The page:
Empty recycle bin command line

I’ve run into the situation before where I’ve needed to empty the Recycle Bin for all users on a multi-user computer. After doing a lot of searching I realized that the only real way to empty the Recycle Bin for all users on a computer (without logging in as each user) is to completely remove the Recycle Bin directory from the PC. This will delete all files in the Recycle Bin for all users, and then Windows will just recreate the directory when it is needed again.

So how do you do it? You need to open a command prompt window as an administrator, and then the directory you need to remove varies depending on the OS you’re working with:

  • For Windows 7 or Server 2008 run this command from the command prompt:
    • rd /s c:\$Recycle.Bin
  • For Windows XP or Server 2003 run this command from the command prompt:
    • rd /s c:\recycler

Note: These commands reference the “c:\” drive. Each drive keeps its own Recycle Bin so you’ll need to run this for each drive letter that you want to empty.

After running the command you may notice that the Recycle Bin icon may not refresh immediately to reflect that it is empty. This is because you’re using a non-standard procedure to empty the Recycle Bin, but if you open it up the icon will refresh and you should see that there are no files in there.

There Are 19 Comments

  1. Just one advise: apparently if you run the command on Windows Power Shell, even with administrator privileges, it does not work. The message below is returned:

    Remove-Item : A positional parameter cannot be found that accepts argument ‘d:\.Bin’.
    At line:1 char:3
    + rd <<<< /s d:\$Recycle.Bin
    + CategoryInfo : InvalidArgument: (:) [Remove-Item], ParameterBindingException
    + FullyQualifiedErrorId : PositionalParameterNotFound,Microsoft.PowerShell.Commands.RemoveItemCommand

    Using normal DOS prompt works normally as said by Ryan.

  2. Note that if someone mistypes this by putting a space after either the colon or backslash, most of the drive will be deleted, ending with lots of applications crashing then either a BSOD or reboot, followed by “NTLDR is missing”.

    I just tried this in a VM :)

    • To avoid this, the best way would be to create a .bat file with the command and run it when necessary.

  3. In PowerShell, the “$” character is used to refer to a variable. To use it as-is, you will need to escape it with a backtick (`).

    If you’re in the root of C: and type “dir $Recycle.bin -Force”, you’ll actually get a listing of the files and folders in the root of C:, as you most probably don’t have a PowerShell variable “Recycle.bin”, so the command is interpreted as “dir -Force”.

    Typing “dir `$Recycle.bin -Force”, however, will show you the contents of the recycle bin.

  4. Great tip. I’ve got a server with about 7 accounts on it and can see this being very useful. Thanks!

  5. thank u very much … i have been desperately looking for it

  6. This is how you can do it with PowerShell (runas administrator needed)
    PS C:\> ls ‘$recycle.bin’ -Force | Remove-Item -Force

  7. I try running it in cmd, and get the error
    C:\$Recycle.Bin\S-7236~1 – Access is denied.

    Then I try it in powershell (first time using PS) and get the same errors as noted in the first post.

    I am administrator, and am using Vista Home Basic.

    Any ideas on how to get this to work?

    Thanks

  8. Xavier, even if you are logged in with an administrator account, right-click and use ‘run as administrator’ to launch cmd. You have to use ‘run as administrator’ to get all the privileges because of UAC (User Account Control)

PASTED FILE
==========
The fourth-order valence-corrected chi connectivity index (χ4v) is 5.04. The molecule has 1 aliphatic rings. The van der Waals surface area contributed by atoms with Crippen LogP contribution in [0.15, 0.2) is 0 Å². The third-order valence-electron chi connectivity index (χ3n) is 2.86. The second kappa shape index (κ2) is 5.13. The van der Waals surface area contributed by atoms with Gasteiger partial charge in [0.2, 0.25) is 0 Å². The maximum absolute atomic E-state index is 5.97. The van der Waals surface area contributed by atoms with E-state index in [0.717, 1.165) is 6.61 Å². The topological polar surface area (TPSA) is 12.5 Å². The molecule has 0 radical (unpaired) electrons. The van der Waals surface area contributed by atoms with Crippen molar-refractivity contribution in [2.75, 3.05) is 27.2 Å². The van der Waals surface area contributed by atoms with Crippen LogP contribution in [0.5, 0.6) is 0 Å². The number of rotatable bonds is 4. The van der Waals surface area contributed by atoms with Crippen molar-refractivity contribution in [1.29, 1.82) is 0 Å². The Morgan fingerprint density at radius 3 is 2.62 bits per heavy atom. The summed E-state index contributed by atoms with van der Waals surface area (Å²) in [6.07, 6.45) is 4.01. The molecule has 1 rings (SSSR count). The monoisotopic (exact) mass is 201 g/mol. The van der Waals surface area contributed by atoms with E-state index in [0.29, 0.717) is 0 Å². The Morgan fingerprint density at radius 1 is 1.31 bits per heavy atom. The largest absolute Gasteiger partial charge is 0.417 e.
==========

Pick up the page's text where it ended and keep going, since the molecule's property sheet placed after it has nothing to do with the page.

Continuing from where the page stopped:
9. I don’t like the risk of a typo and loosing some files and directories. Why not use windows command %SystemRoot%\system32\cleanmgr.exe which does the same and more !?

    • There is no Disk Cleanup in server 2008. you don’t risk typo if you write a batch file and check it before you run it, Then make it read only.

      OK…

  10. Cleanmgr ? I have seen it, but before I use it I want to know what is is doing.

    A simple BatchFile on my machine is much more easy for remove the $Recycle.bin.
    Thanks to the author I use now…

    @echo off
    echo J | rd /s C:\$Recycle.bin
    echo J | rd /s D:\$Recycle.bin
    echo J | rd /s E:\$Recycle.bin
    echo J | rd /s F:\$Recycle.bin
    echo J | rd /s G:\$Recycle.bin

    echo Thanks Job done
    echo press any key to exit
    pause

    I am not using the English Win7 so you must change the Echo J in echo Y for the English version.

  11. Sorry update

    @echo off
    rd /s /q C:\$Recycle.bin
    rd /s /q D:\$Recycle.bin
    rd /s /q E:\$Recycle.bin
    rd /s /q F:\$Recycle.bin
    rd /s /q G:\$Recycle.bin

    echo Thanks Job done
    echo press any key to exit
    pause

    rem No pipe necessary the /q parameter (quiet)

    RD command

    Delete folder(s)
    Syntax
    RD pathname
    RD /S pathname
    RD /S /Q pathname

    Key
    /S : Delete all files and subfolders
    in addition to the folder itself.
    Use this to remove an entire folder tree.

    /Q : Quiet – do not display YN confirmation

  12. A safer way:
    cd \$Recycle.Bin

    make sure you are in the actual directory, then

    rmdir /s .

  13. @TheDutchman: Thank you! It worked.

    I have 3 OS’s installed and it was producing a lot of extra recycle bins. They had huge files in them and were impossible to delete with my weekly ccleaner routine.

    I found them in MyDefrag log under the “25 largest files” section. So they were definitely clogging up my disks.

  14. A Use this cmd

    rd /s %systemdrive%\$Recycle.bin

    del Recycle bin

  15. And then it says permission denied…. Why?

  16. For powershell you need to type following Remove-Item d:\`$recycle.bin -Force

Leave Your Comment


Message is the only required field.
Emails are not published.